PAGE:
The key concept of perioperative anesthetic management is to maintain adequate blood flow to vital organs by avoiding significant blood pressure fluctuations especially severe hypertension. Both noninvasive and invasive blood pressure monitoring have been described in literature [11,12,21,26,27,32-34,36-39]. Blood pressure is best measured from the extremity least affected by the disease process. Monitoring of upper and lower extremities is advocated only when there is a discrepancy of more than 20 mmHg [7,25]. Meikli and Milne, however, suggested that monitoring of both upper and lower blood pressure should be considered to have some measure of overall perfusion . Other methods of noninvasive blood pressure monitoring that have been reported include the use of Doppler blood flow signals and visual estimation of systolic blood pressure using plethysmographic waveform by pulse oximetry [29,41]. Intra-arterial monitoring of blood pressure may be necessary if extreme and rapid blood pressure fluctuations are anticipated from the surgery or if no blood pressure recordings are attainable from any extremity [12,21,33,36]. Another study recommended monitoring of beat-to-beat variations in blood pressure as a proactive measure to correct mean arterial pressure intraoperatively . It is further advised that in inserting the catheter, the tip should be placed proximal to the area of arteritis, as there is a difference in blood pressure proximal and distal to the area of arteritis. Central system blood pressure was reported to be 100 to 120 mmHg over and above those obtained in the upper limbs peripherally .
Because the patient has an occlusion on the left main arteries of the neck, we used a McCoy blade laryngoscope to intubate the patient to reduce the head extension angle that may predispose the patient to cerebral ischemia. The McCoy laryngoscope, introduced in 1993, is a modification of the Macintosh laryngoscope. It is a levering laryngoscope that has a hinged tip that is operated by a level mechanism on the back of the handle which permits epiglottic elevation . In hospitals where fiberoptic bronchoscopes or video laryngoscopes are not available, the McCoy laryngoscope is a useful alternative in visualizing the airway in patients with limited neck extension . In our case, the attending anesthesiologist happened to own a McCoy laryngoscope. In cases where a McCoy laryngoscope is unavailable, intubation can still be achieved using a Macintosh laryngoscope . Although limited evidence suggests that head extension during intubation in patients with cervical disorders may cause secondary injuries , a prompt smooth intubation is advised as it can also help prevent prolonged unwanted hemodynamic stress responses that can be detrimental to high-risk patients with Takayasu arteritis.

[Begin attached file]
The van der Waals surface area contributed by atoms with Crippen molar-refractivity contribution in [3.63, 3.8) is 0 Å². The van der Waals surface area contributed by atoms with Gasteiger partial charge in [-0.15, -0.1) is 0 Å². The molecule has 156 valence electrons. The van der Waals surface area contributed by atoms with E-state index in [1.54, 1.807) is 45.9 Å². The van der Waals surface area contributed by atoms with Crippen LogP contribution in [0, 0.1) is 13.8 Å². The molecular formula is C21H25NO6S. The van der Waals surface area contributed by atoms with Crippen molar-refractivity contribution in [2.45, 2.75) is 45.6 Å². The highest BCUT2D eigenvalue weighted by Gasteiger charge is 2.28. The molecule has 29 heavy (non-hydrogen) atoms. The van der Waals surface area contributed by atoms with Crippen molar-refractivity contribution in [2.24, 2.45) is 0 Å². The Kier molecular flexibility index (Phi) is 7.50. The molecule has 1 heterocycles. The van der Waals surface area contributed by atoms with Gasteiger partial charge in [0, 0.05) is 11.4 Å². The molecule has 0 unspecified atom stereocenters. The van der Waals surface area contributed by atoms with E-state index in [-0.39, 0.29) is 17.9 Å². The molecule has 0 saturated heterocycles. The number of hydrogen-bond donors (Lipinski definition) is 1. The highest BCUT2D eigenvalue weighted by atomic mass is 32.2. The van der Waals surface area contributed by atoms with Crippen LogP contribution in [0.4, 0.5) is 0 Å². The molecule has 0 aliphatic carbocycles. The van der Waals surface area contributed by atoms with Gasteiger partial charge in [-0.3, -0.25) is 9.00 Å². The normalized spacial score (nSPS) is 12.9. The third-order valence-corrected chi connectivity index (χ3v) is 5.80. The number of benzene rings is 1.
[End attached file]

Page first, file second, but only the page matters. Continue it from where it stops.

Postoperatively, means to avoid hypertension associated with extubation and acute pain should be taken. Moreover, postoperative pain relief is essential to prevent undesirable stress-related complications. The decision to transfer the patient to an ICU and the length of postoperative anesthesia care unit (PACU) stay or close monitoring should be tailored according to the severity of the disease and to the risk of developing further complications.
In conclusion, patients with Takayasu arteritis vary greatly in terms of clinical presentation; thus, meticulous preoperative evaluation, intraoperative planning, and postoperative management are necessary. We have presented here a case of a young male with an incidental diagnosis of Takayasu arteritis who had undergone uneventful surgery under general anesthesia aided by a basic understanding of the uncommon disease.
The authors thank the patient for giving permission for publishing this case.
Conflict of Interest
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Corinna Ongaigui, MD, Department of Anesthesiology, East Avenue Medical Center, Quezon City, NCR, Philippines.
© 2020 Ongaigui C, et al. This is an open-access article distributed under the terms of the Creative Commons Attribution License, which permits unrestricted use, distribution, and reproduction in any medium, provided the original author and source are credited.